This summer has been exceptionally hot and humid day after day. A wonderful way to cool off besides air conditioning is enjoying an icy cold glass of homemade lemonade. My grandsons, “The Sunshine Boys”, love the lemonade my daughter makes. It is so refreshing and made with only 3 simple ingredients… lemons, water, and sugar! So, while the heat of the summer will be with us for several more weeks/months, mix up a pitcher full of delicious, icy cold lemonade and feel refreshed!
1¼ cups sugar (1/4 cup Swerve confectioners sweetener may be substituted)
4½ cups water
lemon slices for garnish
In a small saucepan combine 1½ cups of water and sugar and bring to a boil. Stir until all sugar is dissolved. Remove from heat and let cool. ( cover and put in the refrigerator to speed up the cooling process)
Strain the squeezed lemon juice through a fine-mesh sieve into a 2-quart pitcher.
Add the remaining 3 cups of water and 3/4 of the simple syrup that has been cooling. Stir well and taste. Adjust to taste with either more water or more simple syrup.
Refrigerate until ready to serve.
When ready to serve, add ice to a tall glass and fill with lemonade. Garnish each glass with a lemon slice and a sprig of mint leaves. Enjoy!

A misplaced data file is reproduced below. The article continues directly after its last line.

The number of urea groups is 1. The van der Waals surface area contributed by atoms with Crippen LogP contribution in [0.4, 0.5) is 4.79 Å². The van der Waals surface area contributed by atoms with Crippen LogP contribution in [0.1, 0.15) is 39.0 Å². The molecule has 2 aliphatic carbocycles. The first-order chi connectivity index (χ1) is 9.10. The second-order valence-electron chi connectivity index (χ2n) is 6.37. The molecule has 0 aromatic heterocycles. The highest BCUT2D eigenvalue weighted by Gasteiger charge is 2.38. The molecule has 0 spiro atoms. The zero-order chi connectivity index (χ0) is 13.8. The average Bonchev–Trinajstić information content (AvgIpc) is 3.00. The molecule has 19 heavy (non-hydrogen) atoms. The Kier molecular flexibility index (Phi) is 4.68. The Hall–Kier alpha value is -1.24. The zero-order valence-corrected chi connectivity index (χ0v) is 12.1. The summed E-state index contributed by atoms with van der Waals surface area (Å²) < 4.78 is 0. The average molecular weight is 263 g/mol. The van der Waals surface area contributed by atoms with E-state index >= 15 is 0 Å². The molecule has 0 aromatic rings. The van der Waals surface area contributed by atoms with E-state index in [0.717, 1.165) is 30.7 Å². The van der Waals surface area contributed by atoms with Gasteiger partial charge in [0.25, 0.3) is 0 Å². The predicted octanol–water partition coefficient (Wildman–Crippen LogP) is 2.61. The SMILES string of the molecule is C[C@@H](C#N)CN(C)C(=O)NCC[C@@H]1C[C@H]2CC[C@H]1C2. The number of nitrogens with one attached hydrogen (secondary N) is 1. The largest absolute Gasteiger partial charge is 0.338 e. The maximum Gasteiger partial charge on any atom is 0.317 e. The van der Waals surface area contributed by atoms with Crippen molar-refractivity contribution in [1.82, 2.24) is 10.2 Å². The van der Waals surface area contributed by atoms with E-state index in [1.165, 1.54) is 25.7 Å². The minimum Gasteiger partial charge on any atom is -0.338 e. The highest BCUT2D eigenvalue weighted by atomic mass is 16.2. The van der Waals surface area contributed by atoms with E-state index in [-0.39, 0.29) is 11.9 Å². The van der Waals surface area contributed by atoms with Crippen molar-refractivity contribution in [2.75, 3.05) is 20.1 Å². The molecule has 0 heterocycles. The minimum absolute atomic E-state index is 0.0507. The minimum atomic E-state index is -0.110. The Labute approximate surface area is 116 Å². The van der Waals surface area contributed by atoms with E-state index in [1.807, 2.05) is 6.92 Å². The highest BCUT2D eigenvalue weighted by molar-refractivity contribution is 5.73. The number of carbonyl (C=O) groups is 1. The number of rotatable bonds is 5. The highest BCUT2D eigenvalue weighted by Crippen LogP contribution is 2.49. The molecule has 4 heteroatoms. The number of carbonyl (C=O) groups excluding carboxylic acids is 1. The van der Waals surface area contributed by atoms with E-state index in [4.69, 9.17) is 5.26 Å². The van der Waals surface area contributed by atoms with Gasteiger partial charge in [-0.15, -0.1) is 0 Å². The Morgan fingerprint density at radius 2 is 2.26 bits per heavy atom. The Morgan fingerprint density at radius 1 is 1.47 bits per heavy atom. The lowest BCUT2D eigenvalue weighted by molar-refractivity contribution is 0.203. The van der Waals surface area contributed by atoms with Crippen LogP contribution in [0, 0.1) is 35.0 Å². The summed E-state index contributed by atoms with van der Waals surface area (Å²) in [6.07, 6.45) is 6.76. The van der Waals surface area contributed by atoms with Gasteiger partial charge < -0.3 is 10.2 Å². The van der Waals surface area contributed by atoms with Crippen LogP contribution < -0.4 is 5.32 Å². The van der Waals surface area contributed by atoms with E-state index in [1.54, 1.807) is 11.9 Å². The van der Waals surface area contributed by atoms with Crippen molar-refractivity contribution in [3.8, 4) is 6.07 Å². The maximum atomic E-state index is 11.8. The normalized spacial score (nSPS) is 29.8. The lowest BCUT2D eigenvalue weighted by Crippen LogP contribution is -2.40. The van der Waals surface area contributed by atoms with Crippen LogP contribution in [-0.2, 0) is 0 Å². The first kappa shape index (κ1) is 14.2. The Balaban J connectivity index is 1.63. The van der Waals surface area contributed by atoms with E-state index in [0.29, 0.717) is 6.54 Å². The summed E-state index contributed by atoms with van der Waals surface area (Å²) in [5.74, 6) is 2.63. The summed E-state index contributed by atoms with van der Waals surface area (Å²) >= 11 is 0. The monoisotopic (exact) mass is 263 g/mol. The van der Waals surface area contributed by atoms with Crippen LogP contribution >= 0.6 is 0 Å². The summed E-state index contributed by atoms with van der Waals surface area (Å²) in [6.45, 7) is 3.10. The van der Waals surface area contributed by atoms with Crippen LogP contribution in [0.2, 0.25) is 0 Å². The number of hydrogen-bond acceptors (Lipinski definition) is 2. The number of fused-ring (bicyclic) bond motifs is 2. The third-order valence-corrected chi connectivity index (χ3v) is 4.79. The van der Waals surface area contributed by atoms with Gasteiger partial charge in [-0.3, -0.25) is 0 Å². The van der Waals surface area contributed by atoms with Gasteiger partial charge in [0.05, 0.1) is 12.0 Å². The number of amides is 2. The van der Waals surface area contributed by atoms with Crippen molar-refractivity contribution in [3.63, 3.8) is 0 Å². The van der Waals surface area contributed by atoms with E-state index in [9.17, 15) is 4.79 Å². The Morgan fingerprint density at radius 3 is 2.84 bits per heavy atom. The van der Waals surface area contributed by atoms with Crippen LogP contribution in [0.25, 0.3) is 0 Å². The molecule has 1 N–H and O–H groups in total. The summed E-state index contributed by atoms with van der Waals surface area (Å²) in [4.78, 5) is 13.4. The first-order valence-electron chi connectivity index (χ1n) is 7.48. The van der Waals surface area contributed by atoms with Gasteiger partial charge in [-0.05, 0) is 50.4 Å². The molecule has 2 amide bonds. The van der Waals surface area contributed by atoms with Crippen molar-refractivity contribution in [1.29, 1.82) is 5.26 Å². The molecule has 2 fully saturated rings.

Notes: Adults Only-Vodka can be added for a refreshing cocktail 😋
For a keto-friendly version, we used Swerve confectioners sweetener in place of sugar.
After our trip to Italy in 2018 we came back with an abundance of inspiration, one of which was making our own Limoncello as we became so fond of drinking it at the end of each meal while traveling throughout Italy. We even bought lemon trees to grow our own lemons ( photo on left shows the beautiful flower lemon trees produce). We’re not sure if they will ever bear fruit but we are trying. Limoncello has its roots in southern Italy, more specifically, the Amalfi coast, Capri & Sorrento. Of course you can buy it in any liquor store for less money but where’s the fun in that?